“We have rules about that,” Kragenbring said when asked if the Zen room could be abused by students. “If you’re there every day all day and you feel like it’s an avoidance to get out of class, then we have a meeting. We call home to discuss if there’s more going on. things.”
Kalon also offers a REACH class – relationships, education, responsibility, character and hard work. The whole school is REACH based, but the class itself is where students are brought to discuss issues they may be facing so that they don’t miss core subjects like math, English , science and social studies. This way, students can stay on the right academic path while getting the help they need.
To help determine the best course of action when it comes to a student’s mental health, they use the Gallup Stengthsfinder which highlights their top five strengths. The idea is to get students to be positive and focus on what they are good at rather than being negative and focus on what they are not so good at.
Beyond sanity, classroom teachers also use the Force Seeker to help educate students.
“In this small environment, (students) have the chance to show off their strengths,” Kragenbring said.
A major driver of having on-site therapists for students comes from Kragenbring’s 32 years of experience in education. At previous schools where she worked, she found that getting students in need of mental health care to see a professional therapist was always a challenge.
“When Kalon became a reality, part of the application process was about mental health and child support. It was a non-negotiable,” Kragenbring said. “We had to find therapists who would be on campus.”
She added that Swenson-Iserman, Cross and Schmidt are “full to the brim” with work and that Kalon is open to having more therapists in partnership with the school.
While Hoelscher’s work is covered by the school, Swenson-Iserman, Cross and Schmidt are contracted out, meaning their services come at a cost. Some insurance covers their costs and the school offers financial assistance through fundraising.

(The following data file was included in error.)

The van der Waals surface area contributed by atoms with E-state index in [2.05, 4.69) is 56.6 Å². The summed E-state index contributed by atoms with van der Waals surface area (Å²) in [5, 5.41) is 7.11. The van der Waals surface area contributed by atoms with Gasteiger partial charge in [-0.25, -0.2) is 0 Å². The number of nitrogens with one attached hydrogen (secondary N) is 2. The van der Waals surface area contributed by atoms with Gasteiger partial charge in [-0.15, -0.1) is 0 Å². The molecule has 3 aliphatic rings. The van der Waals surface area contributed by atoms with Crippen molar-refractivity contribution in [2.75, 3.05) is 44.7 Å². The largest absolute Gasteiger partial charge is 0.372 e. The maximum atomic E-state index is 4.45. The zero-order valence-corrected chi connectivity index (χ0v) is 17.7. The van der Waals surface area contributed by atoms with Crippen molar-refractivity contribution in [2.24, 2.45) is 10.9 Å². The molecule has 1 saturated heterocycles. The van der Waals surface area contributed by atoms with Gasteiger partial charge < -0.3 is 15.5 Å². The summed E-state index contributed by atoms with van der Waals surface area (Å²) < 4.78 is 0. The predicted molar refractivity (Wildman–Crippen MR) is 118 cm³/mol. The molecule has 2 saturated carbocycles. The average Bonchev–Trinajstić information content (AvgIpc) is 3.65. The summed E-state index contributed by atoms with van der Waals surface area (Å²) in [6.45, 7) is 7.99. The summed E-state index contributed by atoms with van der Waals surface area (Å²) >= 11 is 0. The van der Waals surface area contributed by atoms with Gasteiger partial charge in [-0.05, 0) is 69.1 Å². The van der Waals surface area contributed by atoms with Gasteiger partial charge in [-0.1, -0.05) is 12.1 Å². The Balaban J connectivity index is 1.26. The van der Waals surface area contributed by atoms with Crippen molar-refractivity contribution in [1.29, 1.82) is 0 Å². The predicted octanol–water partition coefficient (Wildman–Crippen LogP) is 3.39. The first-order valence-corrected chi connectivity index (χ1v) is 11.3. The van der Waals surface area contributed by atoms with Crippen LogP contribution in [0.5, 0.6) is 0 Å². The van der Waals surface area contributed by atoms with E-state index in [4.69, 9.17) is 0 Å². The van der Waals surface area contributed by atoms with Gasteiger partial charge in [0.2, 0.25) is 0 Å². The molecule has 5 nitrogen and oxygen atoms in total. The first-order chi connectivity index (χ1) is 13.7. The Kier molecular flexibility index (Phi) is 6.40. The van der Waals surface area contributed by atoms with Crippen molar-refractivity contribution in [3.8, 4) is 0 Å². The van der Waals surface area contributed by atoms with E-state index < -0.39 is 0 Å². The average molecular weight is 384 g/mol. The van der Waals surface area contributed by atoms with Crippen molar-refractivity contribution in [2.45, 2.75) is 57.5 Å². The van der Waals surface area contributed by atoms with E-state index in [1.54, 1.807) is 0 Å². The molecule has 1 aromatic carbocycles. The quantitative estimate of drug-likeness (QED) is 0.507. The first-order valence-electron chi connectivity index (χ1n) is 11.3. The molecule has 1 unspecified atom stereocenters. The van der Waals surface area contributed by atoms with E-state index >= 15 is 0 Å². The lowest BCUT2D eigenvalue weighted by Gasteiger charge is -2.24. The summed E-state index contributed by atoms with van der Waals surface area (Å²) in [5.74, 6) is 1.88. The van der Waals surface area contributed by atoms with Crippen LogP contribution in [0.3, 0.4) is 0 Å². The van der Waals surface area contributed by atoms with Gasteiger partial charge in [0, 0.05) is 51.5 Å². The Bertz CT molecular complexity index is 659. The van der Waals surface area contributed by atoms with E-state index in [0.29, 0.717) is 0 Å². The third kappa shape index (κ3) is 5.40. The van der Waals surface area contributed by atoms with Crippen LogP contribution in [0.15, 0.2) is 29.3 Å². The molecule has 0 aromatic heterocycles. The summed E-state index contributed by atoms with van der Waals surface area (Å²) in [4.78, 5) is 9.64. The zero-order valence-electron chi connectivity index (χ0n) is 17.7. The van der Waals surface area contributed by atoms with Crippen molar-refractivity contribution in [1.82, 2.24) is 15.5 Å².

At the end of last September, Kalon hosted a bingo fundraiser that raised $6,500. The money is for students who have not completed their admissions records and those who are uninsured or underinsured.
“(Swenson-Iserman) was able to spend 24 hours with students and I was able to write him a check with that donated money,” Kragenbring said. “The community is extremely, extremely generous with us.”
The Douglas County Mental Health Collaborative has allocated $2,000 to Kalon which, like fundraising money, is used to pay for therapists’ salaries and other school-provided resources.
When asked if the need for more mental health services is due to an increase in mental health issues or if it’s always been common, Kragenbring says she thinks it’s just that the stigma behind the seeking help decreases.
“I think before, more kids hid their (problems) and it took a lot for them to open up,” Kragenbring said. “I think we’ve gotten to a point where people are more willing to ask for help and accept help.”
Krangenbring said mental health services are important to Kalon because they help students move from “survival to thriving.”
She added that since the establishment of mental health services, there has been a big positive change in student attitudes and outlook.
Swenson-Iserman says it’s about giving students a voice, letting them know they’re being heard.